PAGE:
If you don’t have the stomach for a variable rate mortgage, explore fixed rate type loans. The rate will stay the same over a certain period, after which you can renegotiate with your lender. The only negative is that if interest rates are going down, that you will increase your borrowing cost.

    Finding a Bargain Home

    One of the clichés of the real estate world is the most important thing to consider when buying a home is “location, location, location.” That also applies when trying to find a bargain in a home. Generally it is better to buy a “fixer-upper” in a terrific neighborhood rather than a great but bargain-priced home in a less desirable neighborhood. There are always bargains in run down areas, but while these houses may offer a lot of house for the rand, they will be difficult to sell and may have little or no appreciation despite the time, energy, and money you have poured into them.

    Forget about buying a home from the newspaper auction notices, they are difficult to purchase and better left to the pros. Instead foster a relationship with a real estate agent and remain loyal to that agent. You want to find a home that may need some cosmetic work but is basically sound. Estate sales are probably the best area you want to explore, and try to investigate listings that have been on the market for awhile. Keep in mind that the reason a property has been on the market for a long time is because it is less desirable for some reason. Remember, most every property has its price and will ultimately sell when the price/value ratio becomes attractive.

    If financially able, look to buy a home during periods of high interest rates or economic recession. During those times home prices may drop or the seller will be more amenable to accepting low offers. High interest rate periods don’t last forever, and when rates come down or the economy improves you can refinance for a lower rate and even take out some excess cash from appreciation.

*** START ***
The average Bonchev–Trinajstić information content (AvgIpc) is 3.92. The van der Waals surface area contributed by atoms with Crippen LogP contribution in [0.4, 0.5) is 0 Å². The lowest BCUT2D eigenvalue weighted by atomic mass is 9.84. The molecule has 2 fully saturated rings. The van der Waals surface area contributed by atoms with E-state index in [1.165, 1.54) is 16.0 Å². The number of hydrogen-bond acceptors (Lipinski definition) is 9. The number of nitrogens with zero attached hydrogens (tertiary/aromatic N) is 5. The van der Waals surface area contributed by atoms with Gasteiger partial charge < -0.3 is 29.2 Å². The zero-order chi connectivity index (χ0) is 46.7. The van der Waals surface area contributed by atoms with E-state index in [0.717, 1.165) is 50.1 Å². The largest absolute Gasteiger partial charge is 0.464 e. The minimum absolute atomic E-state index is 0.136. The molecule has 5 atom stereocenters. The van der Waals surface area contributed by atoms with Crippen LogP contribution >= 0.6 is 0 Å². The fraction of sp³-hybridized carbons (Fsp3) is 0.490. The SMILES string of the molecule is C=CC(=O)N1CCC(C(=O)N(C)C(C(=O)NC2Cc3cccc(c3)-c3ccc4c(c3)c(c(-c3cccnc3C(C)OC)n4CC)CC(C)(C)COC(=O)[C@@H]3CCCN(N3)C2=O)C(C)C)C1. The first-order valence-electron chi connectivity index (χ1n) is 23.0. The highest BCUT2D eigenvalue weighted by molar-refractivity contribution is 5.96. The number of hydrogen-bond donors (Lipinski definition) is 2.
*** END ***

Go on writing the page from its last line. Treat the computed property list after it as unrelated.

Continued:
Credit Scores and Below Prime Loans

    Prior to the early 2000s home buyers had to have a very good credit history to qualify for a loan. Those who had auctioned off properties, repossessions, or bankruptcies in their history were told to wait seven years and to walk the straight and narrow credit path in the meantime. The good news, however, is that now many more people are eligible to obtain a mortgage albeit at a higher than the prevailing rate.

    During the 2000s credit scoring also came into effect. Credit scores attempt to classify a person’s credit history into one three-digit number ranging from 300 to 900. A credit score of 650 or above is deemed to be a “good” credit risk by many lenders, the higher the better. In fact, a credit score of 700 or above can allow for a 100 percent LTV loan at only a little higher interest rate. A score of 625 may be acceptable, but scores from 525 to 625 usually fit into the sub-prime loan category. A score under 500 makes it very difficult or impossible to obtain financing of any sort.

    Hidden Costs in a Mortgage

    Most every loan is going to have associated with it fees for insurance, valuation, etc. Most of these fees are commonly required amongst all lenders and they must give you a list of their costs associated with a mortgage. Despite the fact that the costs are disclosed, some lenders may include extraordinary “junk” fees in their costs that an unwary buyer may not recognize as an extra fee. At the time of a loan application lenders are required to give you a written closing cost estimate.